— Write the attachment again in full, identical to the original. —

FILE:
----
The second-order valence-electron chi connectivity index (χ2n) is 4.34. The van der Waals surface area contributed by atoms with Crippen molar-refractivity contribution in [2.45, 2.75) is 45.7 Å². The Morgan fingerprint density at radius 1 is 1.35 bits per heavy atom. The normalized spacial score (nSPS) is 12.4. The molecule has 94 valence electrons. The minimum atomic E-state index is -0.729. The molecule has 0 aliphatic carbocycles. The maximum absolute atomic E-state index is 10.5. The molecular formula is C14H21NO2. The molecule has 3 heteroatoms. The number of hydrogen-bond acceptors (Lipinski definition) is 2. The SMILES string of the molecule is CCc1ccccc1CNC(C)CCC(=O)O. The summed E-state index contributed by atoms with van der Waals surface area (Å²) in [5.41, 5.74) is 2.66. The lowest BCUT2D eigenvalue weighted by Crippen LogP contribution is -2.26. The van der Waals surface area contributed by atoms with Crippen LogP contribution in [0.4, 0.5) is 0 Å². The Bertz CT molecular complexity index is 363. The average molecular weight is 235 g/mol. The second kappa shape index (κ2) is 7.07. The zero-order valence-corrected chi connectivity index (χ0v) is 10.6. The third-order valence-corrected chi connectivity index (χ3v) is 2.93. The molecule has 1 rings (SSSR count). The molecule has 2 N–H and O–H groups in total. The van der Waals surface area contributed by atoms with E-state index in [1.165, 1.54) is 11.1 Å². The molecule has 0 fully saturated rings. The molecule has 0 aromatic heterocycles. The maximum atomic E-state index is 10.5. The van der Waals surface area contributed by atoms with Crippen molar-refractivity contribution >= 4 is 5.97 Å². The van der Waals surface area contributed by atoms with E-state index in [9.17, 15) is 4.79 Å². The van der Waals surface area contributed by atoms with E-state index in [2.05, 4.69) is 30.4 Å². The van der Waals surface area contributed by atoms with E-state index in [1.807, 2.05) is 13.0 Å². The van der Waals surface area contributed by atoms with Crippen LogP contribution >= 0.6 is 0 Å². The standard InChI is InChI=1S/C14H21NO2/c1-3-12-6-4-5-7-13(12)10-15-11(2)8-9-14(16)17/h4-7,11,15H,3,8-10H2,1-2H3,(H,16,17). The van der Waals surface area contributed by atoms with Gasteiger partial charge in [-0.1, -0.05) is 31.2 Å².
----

The second-order valence-electron chi connectivity index (χ2n) is 4.34. The van der Waals surface area contributed by atoms with Crippen molar-refractivity contribution in [2.45, 2.75) is 45.7 Å². The Morgan fingerprint density at radius 1 is 1.35 bits per heavy atom. The normalized spacial score (nSPS) is 12.4. The molecule has 94 valence electrons. The minimum atomic E-state index is -0.729. The molecule has 0 aliphatic carbocycles. The maximum absolute atomic E-state index is 10.5. The molecular formula is C14H21NO2. The molecule has 3 heteroatoms. The number of hydrogen-bond acceptors (Lipinski definition) is 2. The SMILES string of the molecule is CCc1ccccc1CNC(C)CCC(=O)O. The summed E-state index contributed by atoms with van der Waals surface area (Å²) in [5.41, 5.74) is 2.66. The lowest BCUT2D eigenvalue weighted by Crippen LogP contribution is -2.26. The van der Waals surface area contributed by atoms with Crippen LogP contribution in [0.4, 0.5) is 0 Å². The Bertz CT molecular complexity index is 363. The average molecular weight is 235 g/mol. The second kappa shape index (κ2) is 7.07. The zero-order valence-corrected chi connectivity index (χ0v) is 10.6. The third-order valence-corrected chi connectivity index (χ3v) is 2.93. The molecule has 1 rings (SSSR count). The molecule has 2 N–H and O–H groups in total. The van der Waals surface area contributed by atoms with E-state index in [1.165, 1.54) is 11.1 Å². The molecule has 0 fully saturated rings. The molecule has 0 aromatic heterocycles. The maximum atomic E-state index is 10.5. The van der Waals surface area contributed by atoms with Crippen molar-refractivity contribution >= 4 is 5.97 Å². The van der Waals surface area contributed by atoms with E-state index in [9.17, 15) is 4.79 Å². The van der Waals surface area contributed by atoms with E-state index in [2.05, 4.69) is 30.4 Å². The van der Waals surface area contributed by atoms with E-state index in [1.807, 2.05) is 13.0 Å². The van der Waals surface area contributed by atoms with Crippen LogP contribution >= 0.6 is 0 Å². The standard InChI is InChI=1S/C14H21NO2/c1-3-12-6-4-5-7-13(12)10-15-11(2)8-9-14(16)17/h4-7,11,15H,3,8-10H2,1-2H3,(H,16,17). The van der Waals surface area contributed by atoms with Gasteiger partial charge in [-0.1, -0.05) is 31.2 Å².